On Monday morning, presenters Sally Nugent and Jon Kay were joined by Labour leader Keir Starmer and they discussed Labour’s position during the current crisis. Sally slammed the Labour party’s position and the effectiveness of their opposition as she compared Starmer’s popularity with his predecessor Jeremy Corbyn.
With the current cost of living crisis across the UK, many people have questioned Starmer and the Labour Party’s stance.
The Labour Party has come under fire for not outlining a plan on how Starmer would tackle the crisis if he was Prime Minister.
Sally hit out at the leader as she asked: “Do you think Labour is providing effective opposition at the moment considering that you are currently polling below Jeremy Corbyn?”
To which Starmer responded: “If you take the cost of living crisis, it was just a year ago that I said we should have a plan to insulate 19 million homes.”
“So that was September last year, in January we proposed the windfall tax that took the government five months to u-turn on.
“For five months they said, ‘We wouldn’t do this,’ then five months later they did it.”
The Labour leader continued: “We also proposed reducing VAT on energy bills, Rishi Sunak is finally saying ‘actually Labour was right about that’ and now we’ve come up with a comprehensive costed package.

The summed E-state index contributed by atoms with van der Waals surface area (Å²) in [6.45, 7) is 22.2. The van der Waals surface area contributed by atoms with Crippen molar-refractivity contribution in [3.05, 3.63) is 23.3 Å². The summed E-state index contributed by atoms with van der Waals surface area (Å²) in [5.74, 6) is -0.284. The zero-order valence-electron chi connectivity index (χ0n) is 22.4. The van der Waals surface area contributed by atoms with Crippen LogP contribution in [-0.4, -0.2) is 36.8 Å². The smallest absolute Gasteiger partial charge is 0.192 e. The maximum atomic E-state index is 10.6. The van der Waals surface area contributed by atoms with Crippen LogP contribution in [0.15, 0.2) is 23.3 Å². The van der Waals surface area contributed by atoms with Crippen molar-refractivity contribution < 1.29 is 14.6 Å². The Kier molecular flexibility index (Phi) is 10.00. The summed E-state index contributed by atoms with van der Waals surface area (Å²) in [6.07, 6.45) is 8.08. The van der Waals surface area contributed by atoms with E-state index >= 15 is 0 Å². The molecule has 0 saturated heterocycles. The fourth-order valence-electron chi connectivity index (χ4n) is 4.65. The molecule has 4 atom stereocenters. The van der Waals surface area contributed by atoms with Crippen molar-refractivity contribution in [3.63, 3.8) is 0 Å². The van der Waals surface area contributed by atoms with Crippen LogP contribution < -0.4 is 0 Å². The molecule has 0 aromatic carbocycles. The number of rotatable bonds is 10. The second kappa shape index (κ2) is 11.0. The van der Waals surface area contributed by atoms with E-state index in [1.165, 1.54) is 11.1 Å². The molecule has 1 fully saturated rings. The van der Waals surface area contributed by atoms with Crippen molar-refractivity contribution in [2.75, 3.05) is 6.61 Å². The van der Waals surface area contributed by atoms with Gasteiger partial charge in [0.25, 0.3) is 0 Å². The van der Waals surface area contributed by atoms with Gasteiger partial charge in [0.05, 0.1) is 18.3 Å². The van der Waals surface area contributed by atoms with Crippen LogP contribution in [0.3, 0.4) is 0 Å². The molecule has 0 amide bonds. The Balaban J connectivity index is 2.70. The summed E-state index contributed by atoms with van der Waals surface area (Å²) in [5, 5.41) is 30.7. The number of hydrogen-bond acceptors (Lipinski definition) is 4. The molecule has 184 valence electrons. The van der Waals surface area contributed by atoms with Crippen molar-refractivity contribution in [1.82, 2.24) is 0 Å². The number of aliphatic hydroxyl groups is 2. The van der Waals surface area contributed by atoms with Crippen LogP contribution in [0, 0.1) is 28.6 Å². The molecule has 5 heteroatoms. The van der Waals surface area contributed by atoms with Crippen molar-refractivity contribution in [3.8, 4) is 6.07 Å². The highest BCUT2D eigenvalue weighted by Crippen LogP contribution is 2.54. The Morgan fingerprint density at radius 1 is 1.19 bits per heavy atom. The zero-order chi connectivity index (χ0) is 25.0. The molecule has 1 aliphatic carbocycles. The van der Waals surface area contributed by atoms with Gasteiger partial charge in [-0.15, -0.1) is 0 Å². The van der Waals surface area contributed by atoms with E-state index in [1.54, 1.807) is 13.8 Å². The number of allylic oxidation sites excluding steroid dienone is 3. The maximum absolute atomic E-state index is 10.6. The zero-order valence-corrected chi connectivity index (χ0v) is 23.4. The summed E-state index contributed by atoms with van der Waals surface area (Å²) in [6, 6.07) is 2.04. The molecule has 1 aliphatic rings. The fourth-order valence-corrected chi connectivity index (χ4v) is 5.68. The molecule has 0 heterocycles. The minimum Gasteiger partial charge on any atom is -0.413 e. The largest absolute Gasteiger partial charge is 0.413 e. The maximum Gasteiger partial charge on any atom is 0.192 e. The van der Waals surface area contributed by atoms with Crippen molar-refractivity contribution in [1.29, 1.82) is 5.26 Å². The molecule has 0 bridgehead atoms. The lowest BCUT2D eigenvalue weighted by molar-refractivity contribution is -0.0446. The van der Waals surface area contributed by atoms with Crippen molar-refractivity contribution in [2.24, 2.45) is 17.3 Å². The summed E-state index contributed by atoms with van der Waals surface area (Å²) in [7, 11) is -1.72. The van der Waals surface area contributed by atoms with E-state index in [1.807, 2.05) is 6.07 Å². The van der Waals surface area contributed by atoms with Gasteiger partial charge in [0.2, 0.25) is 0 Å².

“So for 12 months, we’ve been talking about energy bills, so I don’t think anybody can say the Labour party is doing anything other than leading on with this and putting the ideas on the table.”
Starmer added: “As we’ve seen in the last 12 months eventually the government catches up with and does a version of what we’ve been proposing.
“It’s just that in these few months families are struggling.”
Before he could finish, Sally stated: “It’s taken you till the middle of August to get a plan.”
Which the politician responded: “Well, we wanted to ensure that we had the forecast for the figure that are actually going to come in, in October.
“The credible forecasts, the last of them was I think Tuesday last week, because what I wanted from the team was a fully costed plan.
“Because otherwise, you’d be telling me, quite right too ‘Well actually Keir you’ve come out with a plan but it’s not costed.’”
“We’ve got a plan that takes into account all of those forecasts and puts that plan on the table today for an increase which is going to happen in October of this year.”
Despite these plans, there is still a long way before Starmer could become the next prime minister.
Before a general election can even put Starmer in the running to become the country’s next leader, the current Conservative party must serve a maximum of four years.
However, with Boris Johnson’s resignation, it’s yet to be determined whether Sunak or Liz Truss will take over the role.
A number of debates, saw the two candidates bidding for support from Conservative party members ahead of the final vote for the next PM.
However, the polls recently revealed an overwhelming majority prefer Johnson to Truss or Sunak.
BBC Breakfast airs weekdays at 6am on BBC One.